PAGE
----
Reply With Quote
  #4 (permalink)  
Old 01-28-2007, 01:22 PM
aurgathor aurgathor is offline
Postmaster
 
Join Date: Aug 2004
Location: Bothell, WA
Posts: 2,884
aurgathor is gaining momentum as a positive member of FTE.
Of course, when CH4 is burned, one of the product is CO2, a major greenhouse gas. However. according to wiki ( http://en.wikipedia.org/wiki/Greenhouse_gases ) methane is the worse of two (higher GWP = Global Warming Potetial) so we're better off by burning methane.

What I don't like about alcohol and E85 is the following:
Quote:
On average, it takes one unit of fossil-fuel-based energy to produce ethanol containing between two and 2.5 units of energy, according to Langley.

A spokesman for the Renewable Fuels Association, a national trade association for ethanol, says the ratio is even lower, closer to one unit producing 1.67 units of ethanol energy.
IMHO, this is the Achilles' heel of E85, and need to be improved to be a viable fuel in the long term.
Reply With Quote
  #5 (permalink)  
Old 01-28-2007, 01:31 PM
fellro86's Avatar
fellro86 fellro86 is offline
Iowa Benevolent Dictator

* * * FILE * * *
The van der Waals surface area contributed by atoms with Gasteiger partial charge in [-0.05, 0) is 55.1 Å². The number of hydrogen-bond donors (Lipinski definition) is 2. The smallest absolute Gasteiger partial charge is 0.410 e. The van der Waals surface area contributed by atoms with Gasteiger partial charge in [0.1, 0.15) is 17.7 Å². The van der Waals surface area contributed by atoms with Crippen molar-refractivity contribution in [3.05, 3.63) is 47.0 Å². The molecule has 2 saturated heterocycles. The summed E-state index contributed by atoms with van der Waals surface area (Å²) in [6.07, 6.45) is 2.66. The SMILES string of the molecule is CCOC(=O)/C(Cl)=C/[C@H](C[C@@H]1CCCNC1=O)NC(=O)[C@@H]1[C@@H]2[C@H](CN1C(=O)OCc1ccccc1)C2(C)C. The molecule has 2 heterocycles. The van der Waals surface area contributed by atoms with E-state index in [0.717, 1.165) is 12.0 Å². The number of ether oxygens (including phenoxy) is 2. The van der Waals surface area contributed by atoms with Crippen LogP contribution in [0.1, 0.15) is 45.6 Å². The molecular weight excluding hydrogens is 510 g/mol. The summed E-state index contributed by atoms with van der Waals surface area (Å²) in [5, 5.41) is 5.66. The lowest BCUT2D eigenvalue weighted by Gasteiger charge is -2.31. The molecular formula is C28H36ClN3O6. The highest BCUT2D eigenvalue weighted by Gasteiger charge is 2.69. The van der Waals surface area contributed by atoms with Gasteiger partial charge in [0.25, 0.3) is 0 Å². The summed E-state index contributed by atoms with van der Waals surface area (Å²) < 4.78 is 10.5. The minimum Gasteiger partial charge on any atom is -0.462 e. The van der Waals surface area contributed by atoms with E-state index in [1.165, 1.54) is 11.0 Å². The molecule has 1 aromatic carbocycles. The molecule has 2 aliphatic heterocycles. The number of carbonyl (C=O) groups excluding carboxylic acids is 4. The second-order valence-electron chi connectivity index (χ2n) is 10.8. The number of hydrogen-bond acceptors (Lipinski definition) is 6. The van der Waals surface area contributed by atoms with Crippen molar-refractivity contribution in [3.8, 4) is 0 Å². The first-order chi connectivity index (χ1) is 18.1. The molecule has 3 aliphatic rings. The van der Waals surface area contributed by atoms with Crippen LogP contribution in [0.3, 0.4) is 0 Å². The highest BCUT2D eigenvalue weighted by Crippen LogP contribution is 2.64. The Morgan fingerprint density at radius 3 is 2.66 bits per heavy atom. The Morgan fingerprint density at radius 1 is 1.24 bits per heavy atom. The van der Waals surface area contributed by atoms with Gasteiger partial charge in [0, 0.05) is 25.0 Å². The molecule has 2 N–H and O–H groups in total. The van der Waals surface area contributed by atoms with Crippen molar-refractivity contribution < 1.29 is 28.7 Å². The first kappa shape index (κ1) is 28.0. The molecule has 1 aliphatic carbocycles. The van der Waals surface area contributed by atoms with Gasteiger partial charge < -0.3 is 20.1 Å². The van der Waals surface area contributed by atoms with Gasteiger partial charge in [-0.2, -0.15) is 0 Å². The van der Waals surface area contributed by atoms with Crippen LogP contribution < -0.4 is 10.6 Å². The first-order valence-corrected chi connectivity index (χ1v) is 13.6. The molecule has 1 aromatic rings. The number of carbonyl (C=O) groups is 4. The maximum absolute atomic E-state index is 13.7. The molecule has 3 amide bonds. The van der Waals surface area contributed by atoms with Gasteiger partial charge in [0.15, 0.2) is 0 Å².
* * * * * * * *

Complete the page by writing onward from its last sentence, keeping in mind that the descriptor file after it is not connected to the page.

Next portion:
Join Date: Feb 2004
Location: Marengo, Iowa
Posts: 11,512
fellro86 has much to be proud offellro86 has much to be proud offellro86 has much to be proud offellro86 has much to be proud offellro86 has much to be proud offellro86 has much to be proud offellro86 has much to be proud offellro86 has much to be proud of
The fossil base is the heating aspect, and maybe if they are including it, is the fuels used on the farms. If they use the methane for heating, then that lowers the petroleum usage. Natural gas is what is used typically, as it is readily available Last I knew, natural gas isn't at much risk of running out, but that still is no excuse, if they can get the heat from natural sources, other than petroleum, it would be better. There are some as well that are taking the stalks and such for burning. Initially, ethanol is using natural gass, but in time, they likely will move away from it.
The one thing about ANY alternative fuel is that it takes time to figure out how to produce it, as well as use it. If we are truly going to move away from petrofuels, the engines will also have to as well, or however the power source. We simply will not be able to just keep using the exact same engine, and expect all the fuels to work in them. It takes time and money to build the infrastructure, and if we all just wait for it to be there, it won't happen.
__________________
the workhorse:86 F250 4x4 6.9 Diesel 4-spd, 4.10 axles
the other workhorse 92 F350 2wd crew cab,3.55 rear axle, 92 6bt Cummins, NV4500
the project: 78 F150 4x4 shortbed 351 auto
Iowa Chapter leader, ASE certified parts specialist
Come on down and join us in the Iowa chapter, or your own local chapter!! Thanks, Roger
Reply With Quote
  #6 (permalink)  
Old 01-28-2007, 04:35 PM
rusty70f100 rusty70f100 is offline
Post Fiend
 
Join Date: Jan 2003
Location: Iowa